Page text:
Charity & Personal Responsibility


On November 2, 2010 in the State of Georgia we voted and on the ballot was a proposed amendment to the state constitution that would institute a $10 fee each time you renewed your car tag. The proceeds generate would have been used solely for the improvement and expansion of Georgia’s heavily underdeveloped Trauma Care Network. This would primarily be accomplished through building, equipping, and developing trauma centers. The first sixty minutes after after trauma is critical to the survival of the victim. If you were severely injured in Atlanta, Ga your chances of surviving a severe injury are much greater than if you in other areas of the state such as  Adel, Ga. Deaths from trauma injuries in Georgia are 20 percent higher than the national average because access to trauma care is severely limited.

 

 

I voted no for this amendment. I battled mentally with this decision for  the two weeks leading up to the election. Clearly the development of the Trauma Care Network is a good thing. It will save lives. My vote was based upon a principal that I believe actions such as these should be accomplished through the private sector, through charity, not through another tax levied by our state government. It’s a popular opinion right now to oppose government spending, almost regardless the purpose of the expenditure, and say the free market or private sector should address the issue and would do so if allowed in a much more efficient and effective manner. I don’t need the government to tell me to do it, I will take personal responsibility to do it. This is where the rubber meets the road. If I espouse such a believe then my actions should support it. I want Georgia’s Trauma Care Network to improve because one day it may be my wife, my daughter, a family member, a friend, or even me who will need the care and I want it to be of the highest quality. Therefore, my personal responsibility is to help build the network.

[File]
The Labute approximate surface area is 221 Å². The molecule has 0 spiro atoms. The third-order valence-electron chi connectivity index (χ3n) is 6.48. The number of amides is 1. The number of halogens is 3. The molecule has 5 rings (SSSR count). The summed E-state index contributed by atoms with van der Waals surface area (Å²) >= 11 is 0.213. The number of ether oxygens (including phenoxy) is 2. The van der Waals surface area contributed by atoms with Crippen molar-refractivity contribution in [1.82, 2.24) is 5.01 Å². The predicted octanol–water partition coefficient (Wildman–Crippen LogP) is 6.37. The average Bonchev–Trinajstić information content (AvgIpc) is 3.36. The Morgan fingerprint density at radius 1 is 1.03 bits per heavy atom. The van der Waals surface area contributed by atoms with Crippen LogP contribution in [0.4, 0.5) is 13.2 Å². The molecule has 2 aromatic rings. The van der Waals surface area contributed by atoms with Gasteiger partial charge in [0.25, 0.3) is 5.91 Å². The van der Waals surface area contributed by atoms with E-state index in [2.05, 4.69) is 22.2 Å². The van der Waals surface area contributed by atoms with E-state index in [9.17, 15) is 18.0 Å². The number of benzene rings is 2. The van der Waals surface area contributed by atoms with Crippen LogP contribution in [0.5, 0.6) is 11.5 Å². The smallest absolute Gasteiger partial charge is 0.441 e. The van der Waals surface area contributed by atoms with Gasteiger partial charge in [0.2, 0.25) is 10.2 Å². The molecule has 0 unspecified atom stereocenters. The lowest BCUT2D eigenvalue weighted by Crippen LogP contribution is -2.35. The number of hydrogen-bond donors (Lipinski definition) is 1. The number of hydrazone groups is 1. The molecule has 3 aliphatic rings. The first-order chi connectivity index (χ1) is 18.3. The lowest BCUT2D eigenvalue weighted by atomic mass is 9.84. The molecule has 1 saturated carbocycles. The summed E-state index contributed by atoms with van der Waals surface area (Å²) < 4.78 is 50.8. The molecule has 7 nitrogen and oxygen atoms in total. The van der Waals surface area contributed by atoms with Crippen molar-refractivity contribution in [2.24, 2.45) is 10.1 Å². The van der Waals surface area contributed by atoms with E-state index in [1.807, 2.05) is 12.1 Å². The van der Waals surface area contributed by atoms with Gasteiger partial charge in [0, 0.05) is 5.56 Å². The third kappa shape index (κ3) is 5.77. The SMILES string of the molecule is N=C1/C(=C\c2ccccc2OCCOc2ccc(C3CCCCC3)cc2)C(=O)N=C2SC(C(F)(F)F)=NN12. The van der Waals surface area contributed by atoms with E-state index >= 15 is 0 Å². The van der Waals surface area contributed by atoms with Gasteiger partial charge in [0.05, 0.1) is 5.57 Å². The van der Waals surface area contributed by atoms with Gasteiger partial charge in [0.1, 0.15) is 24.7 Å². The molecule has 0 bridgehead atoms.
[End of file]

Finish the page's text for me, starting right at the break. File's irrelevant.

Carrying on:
The primary resource constraint on it’s development is money. Unfortunately, you can not wait until you need trauma care to gather up the funds to develop a trauma center. That can not be done in 60 minutes. It requires foresight and sacrifice now. But this is my money. I work hard for it. Charity is a nice thing to speak about but it has a price. The price can be money, time, food, etc. That principal I bantered about earlier is a little more painful. It requires that I sacrifice my resources. Anything worthwhile has a cost. Do I truly believe in this principal and am I willing to pay the cost or is this a convenient, popular excuse to keep the government out of my life and keep more of my resources for my enjoyment?

With my conscience weighing heavy upon me I went out in search of an avenue to support the development of this network and to my amazement I was unable to find a way to donate. There were sites that you could donate in support of the amendment to the constitution but after hours of searching for a way to donate directly to the Trauma Centers I was unable to find any such avenue. I even went so far as to contact several of the hospitals with Trauma Centers via email but never received a response. As such, the end of this blog is not where I anticipated I would be. Desiring to support a worthy cause but as of yet unable to do so. I plan to continue pursuing this and will report back when I have an answer.

Here is a link to the Georgia Trauma Centers.

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